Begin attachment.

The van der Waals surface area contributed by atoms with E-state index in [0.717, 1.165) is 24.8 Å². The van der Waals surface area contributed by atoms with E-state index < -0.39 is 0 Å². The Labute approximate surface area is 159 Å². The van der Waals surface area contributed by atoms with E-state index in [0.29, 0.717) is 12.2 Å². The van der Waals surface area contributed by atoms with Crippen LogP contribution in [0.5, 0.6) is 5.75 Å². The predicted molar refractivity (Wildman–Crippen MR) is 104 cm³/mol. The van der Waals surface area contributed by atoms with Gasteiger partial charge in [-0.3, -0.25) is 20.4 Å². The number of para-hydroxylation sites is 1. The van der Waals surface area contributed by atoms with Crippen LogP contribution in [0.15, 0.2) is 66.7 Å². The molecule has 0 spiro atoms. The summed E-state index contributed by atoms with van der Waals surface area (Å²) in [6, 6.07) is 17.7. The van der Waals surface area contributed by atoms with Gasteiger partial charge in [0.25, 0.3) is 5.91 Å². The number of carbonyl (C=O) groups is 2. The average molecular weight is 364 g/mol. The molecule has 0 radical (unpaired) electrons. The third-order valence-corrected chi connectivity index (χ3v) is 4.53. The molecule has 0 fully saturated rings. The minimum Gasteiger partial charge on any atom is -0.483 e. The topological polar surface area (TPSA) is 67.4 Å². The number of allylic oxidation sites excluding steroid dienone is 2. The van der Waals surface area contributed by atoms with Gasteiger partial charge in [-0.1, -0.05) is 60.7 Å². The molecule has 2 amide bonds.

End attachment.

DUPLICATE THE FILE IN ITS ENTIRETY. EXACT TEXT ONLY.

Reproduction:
The van der Waals surface area contributed by atoms with E-state index in [0.717, 1.165) is 24.8 Å². The van der Waals surface area contributed by atoms with E-state index < -0.39 is 0 Å². The Labute approximate surface area is 159 Å². The van der Waals surface area contributed by atoms with E-state index in [0.29, 0.717) is 12.2 Å². The van der Waals surface area contributed by atoms with Crippen LogP contribution in [0.5, 0.6) is 5.75 Å². The predicted molar refractivity (Wildman–Crippen MR) is 104 cm³/mol. The van der Waals surface area contributed by atoms with Gasteiger partial charge in [-0.3, -0.25) is 20.4 Å². The number of para-hydroxylation sites is 1. The van der Waals surface area contributed by atoms with Crippen LogP contribution in [0.15, 0.2) is 66.7 Å². The molecule has 0 spiro atoms. The summed E-state index contributed by atoms with van der Waals surface area (Å²) in [6, 6.07) is 17.7. The van der Waals surface area contributed by atoms with Gasteiger partial charge in [0.25, 0.3) is 5.91 Å². The number of carbonyl (C=O) groups is 2. The average molecular weight is 364 g/mol. The molecule has 0 radical (unpaired) electrons. The third-order valence-corrected chi connectivity index (χ3v) is 4.53. The molecule has 0 fully saturated rings. The minimum Gasteiger partial charge on any atom is -0.483 e. The topological polar surface area (TPSA) is 67.4 Å². The number of allylic oxidation sites excluding steroid dienone is 2. The van der Waals surface area contributed by atoms with Gasteiger partial charge in [-0.1, -0.05) is 60.7 Å². The molecule has 2 amide bonds.